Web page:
It's hot and dim inside this Comfort Inn just off the interstate in Fort Myers, Fla. The power has been off for two days, ever since the heart of Hurricane Irma passed right over the city.
But Dorothea Brown seems right at ease as she flips through a newspaper in the lobby.
In fact, she says the hotel is her "second home when we have to evacuate." Brown lives at a mobile home and RV park right along the Orange River, so evacuations are a part of life. She and her family and her neighbors have a routine.
"Every time there's a storm, we come here," she says.
On Monday evening, there were still a handful of residents who rode out the storm and couldn't yet make it home. The hotel staff, who had stayed the entire weekend, were housing and feeding them.
From her perch on the couch, Brown tries to remember the first time she took shelter there. "Well, there was Wilma. Before that, what was that, a man's name, that was real bad," she says, referring to Hurricane Charley in 2004. Irma was a rough hit, she says, but "I have a home to go back to, thank God." She couldn't go back yet, though — some streets were still too flooded.
Brown is 91 years old. "I keep going!" she says. "It's the Florida sunshine and the exercise and good friends, good neighbors."
A good refuge doesn't hurt, either.
"We love to come here," Brown says, speaking for herself, her family and her neighbors. "They are very good in trying to assist us the most they can."
She's not kidding. On Monday evening, when the power was out and the phone lines weren't working, 16-year-old Josselin Calderon was standing behind the front desk in uniform, using her smartphone to try to check reservations.
There was a grill set up outside with chicken and tacos on the sideboard. Staff members also brought food for the stranded guests.
"We got hungry," general manager Flor Garcia said, laughing with other staffers. "We just went to our houses to get whatever we had in them, meat or anything, and we already had the grill here."
Employees brought their families with them to ride out the storm, and they stayed for the entire weekend. Sebastian Bazan, 12, was there because his mom, Cintia Hermida, works at the hotel. He said the storm was scary — he even cried at one point, worried for his aunt in Naples.
In the hotel's breakfast room, right off the lobby, Cheryl Schoolman, Sheryl Carruthers and Stephen Kappes expressed uniform awe for the hotel's hurricane amenities.
"They always made sure we had coffee — and good coffee! That's a miracle," Schoolman said.
"It was like staying with family, it really was," Kappes said, "with the kids and everybody. "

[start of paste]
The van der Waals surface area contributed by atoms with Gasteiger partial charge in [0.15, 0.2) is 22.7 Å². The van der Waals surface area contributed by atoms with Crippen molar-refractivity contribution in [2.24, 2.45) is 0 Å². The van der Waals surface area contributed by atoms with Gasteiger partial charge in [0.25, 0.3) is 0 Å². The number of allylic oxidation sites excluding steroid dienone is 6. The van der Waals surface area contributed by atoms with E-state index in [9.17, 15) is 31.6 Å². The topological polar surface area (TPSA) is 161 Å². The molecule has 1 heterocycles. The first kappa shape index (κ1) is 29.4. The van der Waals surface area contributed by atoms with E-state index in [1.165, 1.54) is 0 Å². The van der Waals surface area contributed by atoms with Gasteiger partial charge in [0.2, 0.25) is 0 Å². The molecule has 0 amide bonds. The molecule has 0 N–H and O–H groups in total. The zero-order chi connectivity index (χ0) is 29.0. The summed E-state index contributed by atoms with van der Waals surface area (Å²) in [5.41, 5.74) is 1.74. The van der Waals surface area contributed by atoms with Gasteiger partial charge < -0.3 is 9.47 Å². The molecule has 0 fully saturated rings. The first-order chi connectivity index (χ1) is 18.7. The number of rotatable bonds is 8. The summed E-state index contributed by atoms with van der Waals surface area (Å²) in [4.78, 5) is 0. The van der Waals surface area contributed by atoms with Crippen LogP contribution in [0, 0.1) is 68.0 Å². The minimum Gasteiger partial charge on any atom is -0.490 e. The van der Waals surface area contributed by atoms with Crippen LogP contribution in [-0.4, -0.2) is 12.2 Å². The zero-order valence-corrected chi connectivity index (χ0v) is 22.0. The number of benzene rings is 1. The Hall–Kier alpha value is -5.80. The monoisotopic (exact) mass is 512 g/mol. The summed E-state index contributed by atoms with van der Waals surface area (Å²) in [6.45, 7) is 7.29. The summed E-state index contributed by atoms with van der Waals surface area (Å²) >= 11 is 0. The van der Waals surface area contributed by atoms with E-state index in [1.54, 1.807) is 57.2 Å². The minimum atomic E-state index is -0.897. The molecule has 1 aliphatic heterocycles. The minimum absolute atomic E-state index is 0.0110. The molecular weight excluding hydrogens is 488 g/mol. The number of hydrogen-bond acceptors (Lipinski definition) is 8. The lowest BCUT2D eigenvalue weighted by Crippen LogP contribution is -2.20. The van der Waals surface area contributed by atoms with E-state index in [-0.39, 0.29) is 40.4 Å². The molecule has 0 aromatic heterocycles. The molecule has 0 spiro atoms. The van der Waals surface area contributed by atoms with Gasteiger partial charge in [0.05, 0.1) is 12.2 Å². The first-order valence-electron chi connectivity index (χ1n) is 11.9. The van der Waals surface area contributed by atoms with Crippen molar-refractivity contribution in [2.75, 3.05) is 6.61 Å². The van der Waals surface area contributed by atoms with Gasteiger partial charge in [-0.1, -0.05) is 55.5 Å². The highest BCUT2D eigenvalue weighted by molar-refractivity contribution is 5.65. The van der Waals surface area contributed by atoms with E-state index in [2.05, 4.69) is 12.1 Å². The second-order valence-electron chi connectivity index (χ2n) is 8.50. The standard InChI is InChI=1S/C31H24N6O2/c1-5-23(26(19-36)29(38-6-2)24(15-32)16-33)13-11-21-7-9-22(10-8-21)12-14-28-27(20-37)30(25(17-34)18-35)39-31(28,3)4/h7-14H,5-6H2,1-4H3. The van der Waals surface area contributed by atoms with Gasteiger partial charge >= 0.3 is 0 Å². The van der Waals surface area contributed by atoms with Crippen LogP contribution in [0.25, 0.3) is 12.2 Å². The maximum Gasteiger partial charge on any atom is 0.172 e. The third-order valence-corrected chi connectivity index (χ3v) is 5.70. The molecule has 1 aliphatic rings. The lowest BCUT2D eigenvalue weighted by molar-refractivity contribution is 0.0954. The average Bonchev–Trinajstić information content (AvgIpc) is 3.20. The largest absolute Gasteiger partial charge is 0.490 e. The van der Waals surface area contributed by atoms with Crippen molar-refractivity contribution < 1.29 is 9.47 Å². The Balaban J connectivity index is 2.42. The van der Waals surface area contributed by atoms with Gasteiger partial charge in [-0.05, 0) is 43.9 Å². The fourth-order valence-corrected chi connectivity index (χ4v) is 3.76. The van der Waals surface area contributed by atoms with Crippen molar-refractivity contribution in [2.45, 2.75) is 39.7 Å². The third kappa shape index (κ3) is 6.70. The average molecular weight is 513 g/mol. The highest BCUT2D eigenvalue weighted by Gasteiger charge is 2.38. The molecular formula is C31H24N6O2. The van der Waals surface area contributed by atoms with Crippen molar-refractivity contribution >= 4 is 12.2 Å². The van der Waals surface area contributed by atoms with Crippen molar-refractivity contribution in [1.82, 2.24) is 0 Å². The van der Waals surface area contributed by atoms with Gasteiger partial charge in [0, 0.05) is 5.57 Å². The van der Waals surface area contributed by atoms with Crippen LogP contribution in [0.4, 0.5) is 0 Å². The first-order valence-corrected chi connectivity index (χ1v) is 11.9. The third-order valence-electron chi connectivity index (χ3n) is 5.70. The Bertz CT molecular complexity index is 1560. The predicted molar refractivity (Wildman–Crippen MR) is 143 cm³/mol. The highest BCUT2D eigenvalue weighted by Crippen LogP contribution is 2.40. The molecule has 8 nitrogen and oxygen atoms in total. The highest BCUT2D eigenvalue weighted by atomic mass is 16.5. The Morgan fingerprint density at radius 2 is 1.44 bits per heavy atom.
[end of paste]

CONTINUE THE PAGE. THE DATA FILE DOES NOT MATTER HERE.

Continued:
The three were traveling with a larger group of friends. They brought instruments, and when the winds were highest, they were having a blast.
"We were up in the room having a jam session with the mandolin and the guitar. Like the Titanic — we were singing and playing the music — that's what one of the clerks said," Kappes said with a chuckle. "Playing the music through the storm."
Carruthers said that — just like Dorothea Brown — she knows exactly where she'll be the next time a hurricane hits.
"You know, it looks small, it doesn't look real fabulous," Schoolman said. "But what counted was all the care and family atmosphere."
KELLY MCEVERS, HOST:
Fort Myers is one of the cities in Florida that got a direct hit from Irma. There, living through the storm was as close to routine as a hurricane can be. NPR's Camila Domonoske spent time at a little hotel just off the interstate that becomes something more during hurricane season.
CAMILA DOMONOSKE, BYLINE: The Comfort Inn behind the Cracker Barrel isn't advertised as a hurricane shelter, but Dorothea Brown knows it's the place to be when a storm comes through.
DOROTHEA BROWN: It's our second home when we have to evacuate (laughter).
DOMONOSKE: Evacuations are a part of life in Florida, especially when you live in a mobile home and RV park as Brown does. She's been taking refuge at this hotel for years. She tries to remember the first time.
BROWN: Well, there was Wilma. Before that was that - what was it? - a man's name that was real bad.
DOMONOSKE: That would be Hurricane Charley in 2004. Brown is 91 years old.
BROWN: I keep going (laughter). Yeah. Yeah, it's the Florida sunshine and the exercise and good friends, good neighbors.
DOMONOSKE: And a good refuge doesn't hurt.
BROWN: Yeah, we love to come here. And they are very good in trying to assist us the most they can. I can recommend this little motel (laughter).
DOMONOSKE: Here's why. The staff members brought their families and stayed for the entire storm. They kept serving fresh food and hot coffee. On Monday night, they set up a grill outside, barbecued chicken and shared it with stranded guests. Flor Garcia is the hotel's general manager.
FLOR GARCIA: Yeah, we got hungry. We just went to our houses to get whatever we had in them, meat or anything. So we just used that grill. We got a couple food and that's it.
DOMONOSKE: In the lobby, Dorothea Brown had some good news.
BROWN: I have a home to go home to. Thank God.
DOMONOSKE: But she'll be back at her second home to ride out the next storm. Camila Domonoske, NPR News, Fort Myers.
(SOUNDBITE OF JOSHUA REDMAN AND THE BAD PLUS' "AS THIS MOMENT SLIPS AWAY") Transcript provided by NPR, Copyright NPR.